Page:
Paul Klee (18 December 1879 – 29 June 1940) was a Swiss German artist. His highly individual style was influenced by movements in art that included Expressionism, Cubism, and Surrealism. Klee was a natural draftsman who experimented with and eventually deeply explored color theory, writing about it extensively; his lectures Writings on Form and Design Theory (Schriften zur Form und Gestaltungslehre), published in English as the Paul Klee Notebooks, are held to be as important for modern art as Leonardo da Vinci’s A Treatise on Painting for the Renaissance. He and his colleague, Russian painter Wassily Kandinsky, both taught at the Bauhaus school of art, design and architecture. His works reflect his dry humor and his sometimes childlike perspective, his personal moods and beliefs, and his musicality.

Here is a reading of the poem in Russian set to music featuring one of Klee’s artworks.

Beneath is the original Russian version of the poem.

Пауль Клее

Жил да был художник Пауль Клее
Где-то за горами, над лугами.
Он сидел себе один в аллее
С разноцветными карандашами,

Рисовал квадраты и крючочки,
Африку, ребенка на перроне,
Дьяволенка в голубой сорочке,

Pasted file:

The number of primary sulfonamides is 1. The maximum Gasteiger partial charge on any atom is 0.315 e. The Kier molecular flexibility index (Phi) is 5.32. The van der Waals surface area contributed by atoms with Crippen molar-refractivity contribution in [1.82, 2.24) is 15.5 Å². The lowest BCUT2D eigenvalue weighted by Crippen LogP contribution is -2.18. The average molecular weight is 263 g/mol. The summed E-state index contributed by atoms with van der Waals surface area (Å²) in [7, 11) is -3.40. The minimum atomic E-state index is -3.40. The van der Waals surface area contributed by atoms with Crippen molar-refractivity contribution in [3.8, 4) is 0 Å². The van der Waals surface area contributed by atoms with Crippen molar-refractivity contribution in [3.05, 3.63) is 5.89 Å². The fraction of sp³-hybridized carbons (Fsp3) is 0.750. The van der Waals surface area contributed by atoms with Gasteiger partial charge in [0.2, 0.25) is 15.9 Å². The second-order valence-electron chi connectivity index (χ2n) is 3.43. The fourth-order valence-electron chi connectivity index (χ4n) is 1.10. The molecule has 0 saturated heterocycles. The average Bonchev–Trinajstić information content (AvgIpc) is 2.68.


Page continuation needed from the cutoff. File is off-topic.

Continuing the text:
Звезды и зверей на небосклоне.

Не хотел он, чтоб его рисунки
Были честным паспортом природы,
Где послушно строятся по струнке
Люди, кони, города и воды.

Он хотел, чтоб линии и пятна,
Как кузнечики в июльском звоне,
Говорили слитно и понятно.
И однажды утром на картоне

Проступили крылышко и темя:
Ангел смерти стал обозначаться.
Понял Клее, что настало время
С Музой и знакомыми прощаться.

Попрощался и скончался Клее.
Ничего не может быть печальней.
Если б Клее был немного злее,
Ангел смерти был бы натуральней.

И тогда с художником все вместе
Мы бы тоже сгинули со света,
Порастряс бы ангел наши кости.
Но скажите мне: на что нам это?

На погосте хуже, чем в музее,
Где порой слоняются живые,
И висят рядком картины Клее -
Голубые, желтые, блажные…

Баллада о немецком цензоре (The Ballad of a German Censor) by David Samoylov

In Germany once lived a censor

of lowly rank and title.

He blotted, struck and cancelled

and knew no other no other calling.

 

He sniffed out harmful diction

and smeared it with Indian ink.

He guarded minds from infection

and his bosses valued his work.

 

On a winter day in forty-three

he was dispatched ‘nach Osten’.

And he stared from the train car’s window

at fields, graveyards, snowstorms.

 

It was cold without a fur coat.

He saw hamlets without homes or people.

Only charred chimneys were left,

creeping by, like lizards or camels.

 

And it seemed to him that Russia

was all steppe, Mongoloid, bare.

And he thought he was feeling ‘nostalgia’,

but it was really just the chill and fear.

 

He arrived at his field post office:

such-and-such region and number.

Table, chair, iron cot and mattress,

three walls – in the fourth, a window.

 

Russia’s short on Gemütlichkeit!

He had to climb over snowdrifts.

And the work? No shortage of that:

cutting, deleting, smearing.

 

Before him lay piles of letters,

lines and lines – some straight, some wavy.

Generals wrote to their comrades,

soldiers wrote to their families.

 

There were letters, messages, queries

from the living, from those who’d been killed.